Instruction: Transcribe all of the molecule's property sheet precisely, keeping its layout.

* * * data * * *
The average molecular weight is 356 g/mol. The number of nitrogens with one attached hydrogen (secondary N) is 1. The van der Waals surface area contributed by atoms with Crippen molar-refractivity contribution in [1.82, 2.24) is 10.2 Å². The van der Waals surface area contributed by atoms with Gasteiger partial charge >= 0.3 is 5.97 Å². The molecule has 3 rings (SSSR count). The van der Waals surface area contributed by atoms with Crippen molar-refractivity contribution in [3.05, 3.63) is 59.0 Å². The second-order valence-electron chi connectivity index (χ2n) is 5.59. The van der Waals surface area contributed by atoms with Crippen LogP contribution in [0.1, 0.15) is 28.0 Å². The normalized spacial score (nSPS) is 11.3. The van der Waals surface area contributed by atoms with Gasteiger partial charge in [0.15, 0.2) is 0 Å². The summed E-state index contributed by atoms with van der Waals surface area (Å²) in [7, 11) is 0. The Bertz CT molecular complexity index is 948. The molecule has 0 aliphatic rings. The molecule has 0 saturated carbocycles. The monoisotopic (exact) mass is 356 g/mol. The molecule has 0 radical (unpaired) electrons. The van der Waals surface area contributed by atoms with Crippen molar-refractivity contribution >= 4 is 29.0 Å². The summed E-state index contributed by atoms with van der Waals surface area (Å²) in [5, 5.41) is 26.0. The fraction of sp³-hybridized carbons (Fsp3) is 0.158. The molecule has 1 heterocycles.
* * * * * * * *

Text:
The average molecular weight is 356 g/mol. The number of nitrogens with one attached hydrogen (secondary N) is 1. The van der Waals surface area contributed by atoms with Crippen molar-refractivity contribution in [1.82, 2.24) is 10.2 Å². The van der Waals surface area contributed by atoms with Gasteiger partial charge >= 0.3 is 5.97 Å². The molecule has 3 rings (SSSR count). The van der Waals surface area contributed by atoms with Crippen molar-refractivity contribution in [3.05, 3.63) is 59.0 Å². The second-order valence-electron chi connectivity index (χ2n) is 5.59. The van der Waals surface area contributed by atoms with Crippen LogP contribution in [0.1, 0.15) is 28.0 Å². The normalized spacial score (nSPS) is 11.3. The van der Waals surface area contributed by atoms with Gasteiger partial charge in [0.15, 0.2) is 0 Å². The summed E-state index contributed by atoms with van der Waals surface area (Å²) in [7, 11) is 0. The Bertz CT molecular complexity index is 948. The molecule has 0 aliphatic rings. The molecule has 0 saturated carbocycles. The monoisotopic (exact) mass is 356 g/mol. The molecule has 0 radical (unpaired) electrons. The van der Waals surface area contributed by atoms with Crippen molar-refractivity contribution >= 4 is 29.0 Å². The summed E-state index contributed by atoms with van der Waals surface area (Å²) in [5, 5.41) is 26.0. The fraction of sp³-hybridized carbons (Fsp3) is 0.158. The molecule has 1 heterocycles.